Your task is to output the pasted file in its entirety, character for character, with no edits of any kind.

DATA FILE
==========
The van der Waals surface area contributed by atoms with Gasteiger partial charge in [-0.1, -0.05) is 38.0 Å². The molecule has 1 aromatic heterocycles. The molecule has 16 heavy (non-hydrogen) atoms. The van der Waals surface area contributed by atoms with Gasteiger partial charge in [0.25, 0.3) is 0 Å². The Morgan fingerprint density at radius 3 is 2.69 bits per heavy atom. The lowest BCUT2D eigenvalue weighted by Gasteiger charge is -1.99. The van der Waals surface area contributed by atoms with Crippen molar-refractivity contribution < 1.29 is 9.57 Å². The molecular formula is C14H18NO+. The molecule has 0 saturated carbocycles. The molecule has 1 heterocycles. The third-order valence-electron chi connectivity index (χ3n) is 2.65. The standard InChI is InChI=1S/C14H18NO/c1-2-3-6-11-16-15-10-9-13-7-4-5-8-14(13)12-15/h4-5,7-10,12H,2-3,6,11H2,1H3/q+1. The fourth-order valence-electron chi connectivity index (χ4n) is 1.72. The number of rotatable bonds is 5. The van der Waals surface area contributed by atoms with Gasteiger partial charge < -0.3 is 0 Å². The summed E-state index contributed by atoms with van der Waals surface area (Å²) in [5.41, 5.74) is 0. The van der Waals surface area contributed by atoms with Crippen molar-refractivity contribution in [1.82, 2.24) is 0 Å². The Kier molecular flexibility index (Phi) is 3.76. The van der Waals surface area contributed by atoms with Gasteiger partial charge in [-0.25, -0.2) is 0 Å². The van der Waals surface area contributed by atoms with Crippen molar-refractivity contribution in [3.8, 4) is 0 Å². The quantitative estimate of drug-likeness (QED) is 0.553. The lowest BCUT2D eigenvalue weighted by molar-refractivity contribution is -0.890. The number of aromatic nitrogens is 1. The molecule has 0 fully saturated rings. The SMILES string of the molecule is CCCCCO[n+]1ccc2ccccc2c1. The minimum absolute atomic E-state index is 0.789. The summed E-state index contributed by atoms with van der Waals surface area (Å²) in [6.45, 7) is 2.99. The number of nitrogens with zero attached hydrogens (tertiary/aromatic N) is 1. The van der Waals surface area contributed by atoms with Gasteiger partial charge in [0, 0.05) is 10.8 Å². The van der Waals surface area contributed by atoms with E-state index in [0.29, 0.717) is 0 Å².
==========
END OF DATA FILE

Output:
The van der Waals surface area contributed by atoms with Gasteiger partial charge in [-0.1, -0.05) is 38.0 Å². The molecule has 1 aromatic heterocycles. The molecule has 16 heavy (non-hydrogen) atoms. The van der Waals surface area contributed by atoms with Gasteiger partial charge in [0.25, 0.3) is 0 Å². The Morgan fingerprint density at radius 3 is 2.69 bits per heavy atom. The lowest BCUT2D eigenvalue weighted by Gasteiger charge is -1.99. The van der Waals surface area contributed by atoms with Crippen molar-refractivity contribution < 1.29 is 9.57 Å². The molecular formula is C14H18NO+. The molecule has 0 saturated carbocycles. The molecule has 1 heterocycles. The third-order valence-electron chi connectivity index (χ3n) is 2.65. The standard InChI is InChI=1S/C14H18NO/c1-2-3-6-11-16-15-10-9-13-7-4-5-8-14(13)12-15/h4-5,7-10,12H,2-3,6,11H2,1H3/q+1. The fourth-order valence-electron chi connectivity index (χ4n) is 1.72. The number of rotatable bonds is 5. The van der Waals surface area contributed by atoms with Gasteiger partial charge < -0.3 is 0 Å². The summed E-state index contributed by atoms with van der Waals surface area (Å²) in [5.41, 5.74) is 0. The van der Waals surface area contributed by atoms with Crippen molar-refractivity contribution in [1.82, 2.24) is 0 Å². The Kier molecular flexibility index (Phi) is 3.76. The van der Waals surface area contributed by atoms with Gasteiger partial charge in [-0.25, -0.2) is 0 Å². The van der Waals surface area contributed by atoms with Crippen molar-refractivity contribution in [3.8, 4) is 0 Å². The quantitative estimate of drug-likeness (QED) is 0.553. The lowest BCUT2D eigenvalue weighted by molar-refractivity contribution is -0.890. The number of aromatic nitrogens is 1. The molecule has 0 fully saturated rings. The SMILES string of the molecule is CCCCCO[n+]1ccc2ccccc2c1. The minimum absolute atomic E-state index is 0.789. The summed E-state index contributed by atoms with van der Waals surface area (Å²) in [6.45, 7) is 2.99. The number of nitrogens with zero attached hydrogens (tertiary/aromatic N) is 1. The van der Waals surface area contributed by atoms with Gasteiger partial charge in [0, 0.05) is 10.8 Å². The van der Waals surface area contributed by atoms with E-state index in [0.29, 0.717) is 0 Å².